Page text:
Today's Little Lift
by Jim Bullington
Some rules have no exceptions! While it is true that some rules have exceptions, there are also some which have no exceptions. When God makes a rule (law), I cannot depend on that rule having an exception unless He has stated that to be the case. A few examples are in order: “Most assuredly, I say to you, unless one is born again, he cannot see the kingdom of God.” (John 3.3). “No one comes to the Father except through Me.” (John 16.6).“No one knows the Son except the Father. Nor does anyone know the Father except the Son, and the one to whom the Son wills to reveal Him.” (Matthew 11.27). Today’s message will deal with such a rule and a conundrum in which I find myself.
John wrote, “He who says he is in the light, and hates his brother, is in darkness until now. He who loves his brother abides in the light, and there is no cause for stumbling in him. But he who hates his brother is in darkness and walks in darkness, and does not know where he is going, because the darkness has blinded his eyes.” (1 John 2.9-11). This, seems to me would be one of those rules without exception. It seems that way for two reasons: 1) Merely because of the language of the verse, and 2) Because the idea that one can hate his brother and still be a follower of Jesus Christ contradicts the spirit and letter of what Jesus taught.
Hatred for individuals simply has no place in the heart or life of a follower of God. If Jesus said that we are to love our enemies (see Matthew 5.44; Luke 6.27; Luke 6.35), then what of our brothers!! I do not necessarily believe that love is the opposite of hate, but one certainly cannot love that which he hates! If we are to love our enemies, then what of those whom we see fit to call our brethren? Personal grudges, personal revenge, and personal retribution cannot be a part of the believer’s life – PERIOD! I may have an excuse for my hatred and you may have an excuse for your hatred, but there can be no biblical reason for it. Hatred is a cancer of the heart just as surely as the literal disease of cancer threatens human flesh.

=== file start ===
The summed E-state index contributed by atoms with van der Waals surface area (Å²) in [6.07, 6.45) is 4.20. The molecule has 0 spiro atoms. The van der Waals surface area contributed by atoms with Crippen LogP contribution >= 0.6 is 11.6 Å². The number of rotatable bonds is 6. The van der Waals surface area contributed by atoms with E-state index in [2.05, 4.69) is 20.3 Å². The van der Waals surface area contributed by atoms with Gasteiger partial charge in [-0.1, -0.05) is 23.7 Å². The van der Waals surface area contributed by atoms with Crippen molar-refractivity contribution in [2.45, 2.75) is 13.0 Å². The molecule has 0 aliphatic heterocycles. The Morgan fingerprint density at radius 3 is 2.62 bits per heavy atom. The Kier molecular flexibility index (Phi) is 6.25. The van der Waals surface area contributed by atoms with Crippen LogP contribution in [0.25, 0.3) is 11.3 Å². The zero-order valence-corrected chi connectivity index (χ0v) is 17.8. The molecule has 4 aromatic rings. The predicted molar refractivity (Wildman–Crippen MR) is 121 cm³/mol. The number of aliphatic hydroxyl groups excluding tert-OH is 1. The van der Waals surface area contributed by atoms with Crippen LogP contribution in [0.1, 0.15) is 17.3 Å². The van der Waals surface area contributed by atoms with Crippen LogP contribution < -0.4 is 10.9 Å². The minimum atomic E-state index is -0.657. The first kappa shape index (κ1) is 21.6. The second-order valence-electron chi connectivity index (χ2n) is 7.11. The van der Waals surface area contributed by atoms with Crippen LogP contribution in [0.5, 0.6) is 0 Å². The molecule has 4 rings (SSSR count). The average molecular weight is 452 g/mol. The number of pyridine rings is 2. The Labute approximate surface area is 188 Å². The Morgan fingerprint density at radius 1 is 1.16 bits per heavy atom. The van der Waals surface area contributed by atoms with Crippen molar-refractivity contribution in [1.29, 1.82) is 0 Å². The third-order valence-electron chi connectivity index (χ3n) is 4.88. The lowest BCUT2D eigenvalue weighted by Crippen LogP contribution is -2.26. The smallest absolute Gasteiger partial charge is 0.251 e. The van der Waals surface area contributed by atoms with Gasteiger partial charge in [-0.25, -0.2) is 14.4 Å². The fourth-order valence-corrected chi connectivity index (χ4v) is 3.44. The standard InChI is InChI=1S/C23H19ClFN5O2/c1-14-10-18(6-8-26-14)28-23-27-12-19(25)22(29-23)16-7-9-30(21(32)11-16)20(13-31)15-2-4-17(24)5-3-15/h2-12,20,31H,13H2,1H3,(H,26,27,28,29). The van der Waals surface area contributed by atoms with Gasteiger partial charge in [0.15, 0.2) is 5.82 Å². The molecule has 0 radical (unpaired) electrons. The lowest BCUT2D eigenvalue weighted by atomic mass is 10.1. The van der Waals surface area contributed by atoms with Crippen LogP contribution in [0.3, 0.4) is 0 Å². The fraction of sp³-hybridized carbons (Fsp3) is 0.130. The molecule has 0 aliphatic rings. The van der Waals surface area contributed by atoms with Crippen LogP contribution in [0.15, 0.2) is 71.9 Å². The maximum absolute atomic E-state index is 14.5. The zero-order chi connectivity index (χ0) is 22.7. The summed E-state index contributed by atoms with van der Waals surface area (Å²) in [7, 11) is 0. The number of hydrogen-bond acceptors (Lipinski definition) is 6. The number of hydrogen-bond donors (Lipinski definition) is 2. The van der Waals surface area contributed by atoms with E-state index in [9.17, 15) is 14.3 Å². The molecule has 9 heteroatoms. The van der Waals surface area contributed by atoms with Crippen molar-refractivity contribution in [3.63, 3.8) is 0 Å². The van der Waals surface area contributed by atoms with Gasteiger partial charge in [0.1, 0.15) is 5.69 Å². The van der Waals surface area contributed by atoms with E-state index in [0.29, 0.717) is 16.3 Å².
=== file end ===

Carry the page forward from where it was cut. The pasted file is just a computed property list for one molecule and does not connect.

A short time ago, I read a book which attempted to biblically justify the horrid practice of slavery. This book as one might guess was written in the nineteenth century. For one to write such a book or take such a stand today would be unthinkable in our culture. However, the hatred that accompanied slavery did not die with slavery. Hatred and greed were at the heart of the practice; in fact they were the roots out of which the practice grew and from which it was sustained. Where hatred and greed exist, almost any deplorable condition can thrive.
I wonder sometimes just how much hatred and greed are behind the economic policies and practices that exist today. What happened to compassion for fellow man in business dealings? When a corporate entity can save a buck by dealing with those who deny even the most basic of human rights, is that really a good deal? When goods are purchased from those who employ what amounts to slave labor, just how innocent are those who buy these items? Can it really be love that is being shown toward those who are being forced to forego their basic freedoms just so others in more "humane" societies can enjoy the desires of their heart at a cheaper price? It seems to me that such actions indicate that love for the almighty dollar exceeds the love for the people that are being mistreated in this manner!
I freely admit that I do not know the answer to some of these hard questions, but that doesn’t stop me from thinking. Love is not a word; it is action. How can one love an individual who is mistreated in order to facilitate the first person's continuance in the lap of luxury? I think it cannot be done! “He who hates his brother is in darkness!”
1. Do you agree with the statement, "Love is not a word, it is action"? Why or why not?
2. If we KNOW that items we are buying are stolen, can we be guiltless in buying them? If we know that goods we purchase were produced through forced and inhumane labor practices, can we be guiltless in buying them? Why or why not?
3. What moral standards should govern humanity? Or, are there any absolutes? Is each culture and country entirely free to decide the absolutes that apply to them?
4. Is it possible to love in word, but not in deed? Is it possible to love in word and hate in deed (see 1 John 3.18)?
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